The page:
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Acts 1:15 -16 & 21-26
The sermon begins with gathering people willing to participate in a hands-on activity and having them draw straws from my hand. The “winner” gets to preach the sermon and the pastor sits down on the pew before calling the prank off to continue…
We’re in chapter one of the Book of Acts this morning and we find the disciples – only 15 verses in – already frustrated. Reeling from the whole resurrection thing, they are forced to contend with the realization that IF he were resurrected as he said, and he has been, then that must mean the other stuff he said was true, too. So, he’s back, but things have not turned out the way they thought they would. There is no magical transformation of the world, in fact, the message is the same message we struggle with now – wait. The promise of God’s justice and mercy is yet to come. Wait, wait, wait, wait, wait…seems more like the DMV than the kin-dom of God.
And then there is this crisis of leadership. Who fills the void left by Judas? One might argue that there is no void. I mean, we’re not exactly looking for more of what Judas brought to the table, right? But we do still need that 12thdisciple – kinda rounds out the set, you know? That way you can break into three groups of four or four groups of three, or partner up with six. Makes meetings go faster. Plus Judas kept the books, which can be the hardest position to replace.
The text says that there’s about 120 Jesus followers at this time and when they decide to replace Judas, they nominate two –Joseph called Barsabbas, who was also known as Justus, and Matthias. I wonder how that all went down? Did they start an elaborate bureaucratic process where Joseph Barsabbas and Matthias submitted their resumes and had a series of interviews and deep discernment so they could finally submit them to an ecclesiastical council and thenthey could apply for the job? Or were Joseph and Matthias late to the meeting? Did they walk in about 10 minutes after the gavel and Peter and John go, “Hey, guess what guys? We went ahead and volunteered you for the vacancy.” Did they have a chance to walk away, to choose a different path, to ignore this call of the Spirit moving them into uncharted territory?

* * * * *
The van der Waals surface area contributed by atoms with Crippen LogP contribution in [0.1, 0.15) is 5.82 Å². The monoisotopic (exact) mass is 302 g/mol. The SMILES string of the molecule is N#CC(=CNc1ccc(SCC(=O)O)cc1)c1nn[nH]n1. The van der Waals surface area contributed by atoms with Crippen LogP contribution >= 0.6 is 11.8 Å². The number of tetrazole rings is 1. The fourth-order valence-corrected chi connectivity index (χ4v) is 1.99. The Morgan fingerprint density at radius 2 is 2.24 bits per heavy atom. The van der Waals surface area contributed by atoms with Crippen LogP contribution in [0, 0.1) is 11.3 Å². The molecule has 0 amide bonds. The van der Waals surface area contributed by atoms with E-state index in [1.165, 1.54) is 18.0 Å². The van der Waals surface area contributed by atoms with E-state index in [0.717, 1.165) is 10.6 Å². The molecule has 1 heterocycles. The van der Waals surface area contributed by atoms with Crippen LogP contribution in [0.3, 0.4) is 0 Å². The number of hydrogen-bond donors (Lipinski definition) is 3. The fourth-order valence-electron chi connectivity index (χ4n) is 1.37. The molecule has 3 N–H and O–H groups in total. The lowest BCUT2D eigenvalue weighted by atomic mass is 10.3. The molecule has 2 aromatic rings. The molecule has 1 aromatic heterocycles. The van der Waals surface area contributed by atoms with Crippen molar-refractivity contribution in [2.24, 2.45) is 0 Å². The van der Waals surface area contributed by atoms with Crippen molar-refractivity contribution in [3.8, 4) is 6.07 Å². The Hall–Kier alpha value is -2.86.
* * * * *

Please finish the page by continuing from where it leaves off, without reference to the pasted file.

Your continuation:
This is perhaps the relevant part of this text for us, for who are we if not the next in line to be apostles? Who are we if not here to help lead the church into a new world, on new ground, with a new vision from a God who has written a comma into our lives, not a period? There was no guidebook for the early church. As hard as that is to imagine for us with our Constitution, by-laws, and policies and procedures, the reality is that they were making it up as they went along…and this is not only accepted, it is part of our holy scripture. Even those notchosen, the ones who didn’tget the short straw, still had a part to play. Were they not still disciples, still followers of Jesus? We may not know their names, but that doesn’t matter. The willingness to hear the Spirit’s call and to follow is what matters, for more often than not God uses our everyday lives, not the extraordinary ones, for God’s work. If we can learn to listen…
Our spiritual history tells us that we stumble our way into the path that God has in mind for us. It is more improvisational than planned, for we are often faced with a hand stuffed with straws and we either get the long one, or we sometimes don’t choose at all. That only means we’re available for the next thing the Spirit has in mind, if we will keep listening. But I have some tough news. Hearing the Spirit isn’t easy. We don’t speak “spirit-ease”, at least most of us don’t. Working with the Holy Spirit is like having the best map right in front of you, but it’s in ancient sanskrit and you can’t read a bit of it.